The sixth annual Science on the Hill event brought together policy leaders and scientists in a panel discussion on the best available scientific evidence about approaches for reducing climate change through climate-smart agriculture.
Agricultural activities account for 11% of U.S. greenhouse gas emissions. While broader land use, land-use change, and forestry remove roughly the same amount of carbon, evidence suggests opportunities for the agricultural sector to both reduce its contributions to U.S. emissions as well as sequester carbon from other sectors. Panelists shared their perspectives on opportunities that help producers thrive, support the economy, and promote healthy ecosystems, and discussed implications for policy options, including for relevant portions of the Farm Bill.
The discussion addressed the following questions:
- How does U.S. agriculture contribute to climate change?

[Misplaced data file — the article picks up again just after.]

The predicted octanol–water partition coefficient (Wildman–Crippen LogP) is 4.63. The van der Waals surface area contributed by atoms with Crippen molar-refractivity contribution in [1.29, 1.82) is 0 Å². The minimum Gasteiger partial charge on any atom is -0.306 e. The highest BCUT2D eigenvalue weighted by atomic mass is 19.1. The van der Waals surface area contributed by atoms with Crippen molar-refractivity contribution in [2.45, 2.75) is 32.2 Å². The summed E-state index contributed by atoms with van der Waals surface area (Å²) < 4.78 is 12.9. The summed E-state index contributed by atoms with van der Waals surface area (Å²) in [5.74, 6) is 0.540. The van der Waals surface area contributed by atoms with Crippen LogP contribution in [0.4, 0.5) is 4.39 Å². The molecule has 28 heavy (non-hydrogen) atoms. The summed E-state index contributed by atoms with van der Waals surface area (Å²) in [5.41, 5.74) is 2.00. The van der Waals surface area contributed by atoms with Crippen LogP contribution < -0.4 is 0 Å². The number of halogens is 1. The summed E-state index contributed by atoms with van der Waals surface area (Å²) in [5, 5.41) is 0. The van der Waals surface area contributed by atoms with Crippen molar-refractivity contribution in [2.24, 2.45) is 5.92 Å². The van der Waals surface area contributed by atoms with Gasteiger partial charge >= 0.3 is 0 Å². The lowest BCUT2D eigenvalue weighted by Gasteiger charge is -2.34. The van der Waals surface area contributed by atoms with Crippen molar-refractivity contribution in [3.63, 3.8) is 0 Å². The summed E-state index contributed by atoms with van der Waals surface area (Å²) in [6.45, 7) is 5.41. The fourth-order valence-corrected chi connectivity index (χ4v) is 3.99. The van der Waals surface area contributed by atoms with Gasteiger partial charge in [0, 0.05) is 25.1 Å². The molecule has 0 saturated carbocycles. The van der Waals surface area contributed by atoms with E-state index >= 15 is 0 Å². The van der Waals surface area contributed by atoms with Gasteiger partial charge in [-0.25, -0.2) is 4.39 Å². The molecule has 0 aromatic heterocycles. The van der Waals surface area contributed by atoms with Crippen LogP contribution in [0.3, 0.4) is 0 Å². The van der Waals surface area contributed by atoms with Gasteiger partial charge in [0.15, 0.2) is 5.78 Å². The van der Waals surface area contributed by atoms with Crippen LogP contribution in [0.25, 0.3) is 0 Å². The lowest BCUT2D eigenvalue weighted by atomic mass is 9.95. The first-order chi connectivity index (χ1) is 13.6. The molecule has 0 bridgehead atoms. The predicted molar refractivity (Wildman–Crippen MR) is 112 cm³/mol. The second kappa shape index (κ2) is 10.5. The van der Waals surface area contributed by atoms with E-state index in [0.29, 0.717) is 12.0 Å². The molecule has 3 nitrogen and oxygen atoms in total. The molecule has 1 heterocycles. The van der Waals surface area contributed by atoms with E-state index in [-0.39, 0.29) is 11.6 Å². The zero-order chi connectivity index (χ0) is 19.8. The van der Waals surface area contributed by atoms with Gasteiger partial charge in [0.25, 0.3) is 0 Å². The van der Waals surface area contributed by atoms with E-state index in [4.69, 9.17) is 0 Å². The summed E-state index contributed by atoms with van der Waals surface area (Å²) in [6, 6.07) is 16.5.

- What are climate-smart agricultural practices and how could they help reduce agriculture’s greenhouse gas emissions, sequester carbon emitted by other industries, and support farm profitability?
- What programs, policies, or incentives exist to support producers transitioning to climate-smart agricultural practices? How could they be more accessible and effective? What additional new approaches could be helpful?
The event included a moderated audience Q&A session with the panelists. Congressman Sean Casten (IL-06) and Congressman John Curtis (UT-03) offered brief remarks during the event.
The event was hosted by Scientific American and Nature Portfolio, both part of Springer Nature, and the National Academies of Sciences, Engineering, and Medicine.